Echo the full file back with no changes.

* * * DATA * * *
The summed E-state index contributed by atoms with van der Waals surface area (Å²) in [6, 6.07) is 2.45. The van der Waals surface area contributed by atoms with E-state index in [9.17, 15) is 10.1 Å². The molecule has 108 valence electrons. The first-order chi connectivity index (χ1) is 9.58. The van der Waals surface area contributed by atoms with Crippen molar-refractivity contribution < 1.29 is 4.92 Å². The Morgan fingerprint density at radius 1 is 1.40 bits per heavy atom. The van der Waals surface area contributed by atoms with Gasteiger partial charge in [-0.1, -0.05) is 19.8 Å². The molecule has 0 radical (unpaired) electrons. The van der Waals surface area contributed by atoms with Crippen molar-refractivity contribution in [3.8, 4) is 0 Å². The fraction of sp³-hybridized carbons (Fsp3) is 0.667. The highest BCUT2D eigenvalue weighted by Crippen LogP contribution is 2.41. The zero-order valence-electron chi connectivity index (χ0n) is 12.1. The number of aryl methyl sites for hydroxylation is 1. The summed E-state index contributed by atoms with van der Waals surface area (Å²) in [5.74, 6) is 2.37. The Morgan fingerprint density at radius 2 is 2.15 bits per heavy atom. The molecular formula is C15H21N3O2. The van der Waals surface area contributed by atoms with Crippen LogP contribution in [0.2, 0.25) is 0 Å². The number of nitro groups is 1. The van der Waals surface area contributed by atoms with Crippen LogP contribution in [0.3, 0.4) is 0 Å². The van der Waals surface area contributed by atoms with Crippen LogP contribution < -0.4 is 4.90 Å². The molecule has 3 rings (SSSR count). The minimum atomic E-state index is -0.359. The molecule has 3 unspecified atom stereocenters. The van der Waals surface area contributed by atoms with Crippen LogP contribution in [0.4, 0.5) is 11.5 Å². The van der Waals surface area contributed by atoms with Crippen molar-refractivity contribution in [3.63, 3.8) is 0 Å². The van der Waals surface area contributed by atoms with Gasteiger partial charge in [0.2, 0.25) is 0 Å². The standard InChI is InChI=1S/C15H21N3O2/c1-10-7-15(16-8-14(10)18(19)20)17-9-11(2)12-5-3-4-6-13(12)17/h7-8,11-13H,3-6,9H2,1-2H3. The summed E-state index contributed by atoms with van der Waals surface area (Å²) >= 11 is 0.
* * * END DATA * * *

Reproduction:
The summed E-state index contributed by atoms with van der Waals surface area (Å²) in [6, 6.07) is 2.45. The van der Waals surface area contributed by atoms with E-state index in [9.17, 15) is 10.1 Å². The molecule has 108 valence electrons. The first-order chi connectivity index (χ1) is 9.58. The van der Waals surface area contributed by atoms with Crippen molar-refractivity contribution < 1.29 is 4.92 Å². The Morgan fingerprint density at radius 1 is 1.40 bits per heavy atom. The van der Waals surface area contributed by atoms with Gasteiger partial charge in [-0.1, -0.05) is 19.8 Å². The molecule has 0 radical (unpaired) electrons. The van der Waals surface area contributed by atoms with Crippen molar-refractivity contribution in [3.8, 4) is 0 Å². The fraction of sp³-hybridized carbons (Fsp3) is 0.667. The highest BCUT2D eigenvalue weighted by Crippen LogP contribution is 2.41. The zero-order valence-electron chi connectivity index (χ0n) is 12.1. The number of aryl methyl sites for hydroxylation is 1. The summed E-state index contributed by atoms with van der Waals surface area (Å²) in [5.74, 6) is 2.37. The Morgan fingerprint density at radius 2 is 2.15 bits per heavy atom. The molecular formula is C15H21N3O2. The van der Waals surface area contributed by atoms with Crippen LogP contribution in [0.2, 0.25) is 0 Å². The number of nitro groups is 1. The van der Waals surface area contributed by atoms with Crippen LogP contribution in [0.3, 0.4) is 0 Å². The van der Waals surface area contributed by atoms with Crippen LogP contribution < -0.4 is 4.90 Å². The molecule has 3 rings (SSSR count). The minimum atomic E-state index is -0.359. The molecule has 3 unspecified atom stereocenters. The van der Waals surface area contributed by atoms with Crippen LogP contribution in [0.4, 0.5) is 11.5 Å². The van der Waals surface area contributed by atoms with Crippen molar-refractivity contribution in [3.63, 3.8) is 0 Å². The van der Waals surface area contributed by atoms with Gasteiger partial charge in [0.2, 0.25) is 0 Å². The standard InChI is InChI=1S/C15H21N3O2/c1-10-7-15(16-8-14(10)18(19)20)17-9-11(2)12-5-3-4-6-13(12)17/h7-8,11-13H,3-6,9H2,1-2H3. The summed E-state index contributed by atoms with van der Waals surface area (Å²) >= 11 is 0.